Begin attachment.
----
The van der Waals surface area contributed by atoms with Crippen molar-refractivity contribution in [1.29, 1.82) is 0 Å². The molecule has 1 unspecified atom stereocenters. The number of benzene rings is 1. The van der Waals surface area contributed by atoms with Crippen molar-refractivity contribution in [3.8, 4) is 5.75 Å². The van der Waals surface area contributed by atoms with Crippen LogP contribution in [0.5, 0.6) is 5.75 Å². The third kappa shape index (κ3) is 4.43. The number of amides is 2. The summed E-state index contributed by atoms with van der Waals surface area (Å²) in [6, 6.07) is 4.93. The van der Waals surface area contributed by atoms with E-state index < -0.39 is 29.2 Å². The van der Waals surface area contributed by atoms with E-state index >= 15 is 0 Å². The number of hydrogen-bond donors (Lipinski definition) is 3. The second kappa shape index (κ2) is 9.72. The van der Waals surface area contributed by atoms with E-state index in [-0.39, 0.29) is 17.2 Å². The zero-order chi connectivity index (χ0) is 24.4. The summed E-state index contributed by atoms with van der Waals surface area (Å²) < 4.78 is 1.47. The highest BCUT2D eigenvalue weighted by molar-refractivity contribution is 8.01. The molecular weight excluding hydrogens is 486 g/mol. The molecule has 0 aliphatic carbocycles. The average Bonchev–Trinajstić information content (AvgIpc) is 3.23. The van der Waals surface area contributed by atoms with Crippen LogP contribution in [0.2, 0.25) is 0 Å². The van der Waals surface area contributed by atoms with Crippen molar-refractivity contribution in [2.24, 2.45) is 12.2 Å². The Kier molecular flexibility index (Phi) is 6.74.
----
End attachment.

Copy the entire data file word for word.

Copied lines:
The van der Waals surface area contributed by atoms with Crippen molar-refractivity contribution in [1.29, 1.82) is 0 Å². The molecule has 1 unspecified atom stereocenters. The number of benzene rings is 1. The van der Waals surface area contributed by atoms with Crippen molar-refractivity contribution in [3.8, 4) is 5.75 Å². The van der Waals surface area contributed by atoms with Crippen LogP contribution in [0.5, 0.6) is 5.75 Å². The third kappa shape index (κ3) is 4.43. The number of amides is 2. The summed E-state index contributed by atoms with van der Waals surface area (Å²) in [6, 6.07) is 4.93. The van der Waals surface area contributed by atoms with E-state index < -0.39 is 29.2 Å². The van der Waals surface area contributed by atoms with E-state index >= 15 is 0 Å². The number of hydrogen-bond donors (Lipinski definition) is 3. The second kappa shape index (κ2) is 9.72. The van der Waals surface area contributed by atoms with E-state index in [-0.39, 0.29) is 17.2 Å². The zero-order chi connectivity index (χ0) is 24.4. The summed E-state index contributed by atoms with van der Waals surface area (Å²) < 4.78 is 1.47. The highest BCUT2D eigenvalue weighted by molar-refractivity contribution is 8.01. The molecular weight excluding hydrogens is 486 g/mol. The molecule has 0 aliphatic carbocycles. The average Bonchev–Trinajstić information content (AvgIpc) is 3.23. The van der Waals surface area contributed by atoms with Crippen LogP contribution in [0.2, 0.25) is 0 Å². The van der Waals surface area contributed by atoms with Crippen molar-refractivity contribution in [2.24, 2.45) is 12.2 Å². The Kier molecular flexibility index (Phi) is 6.74.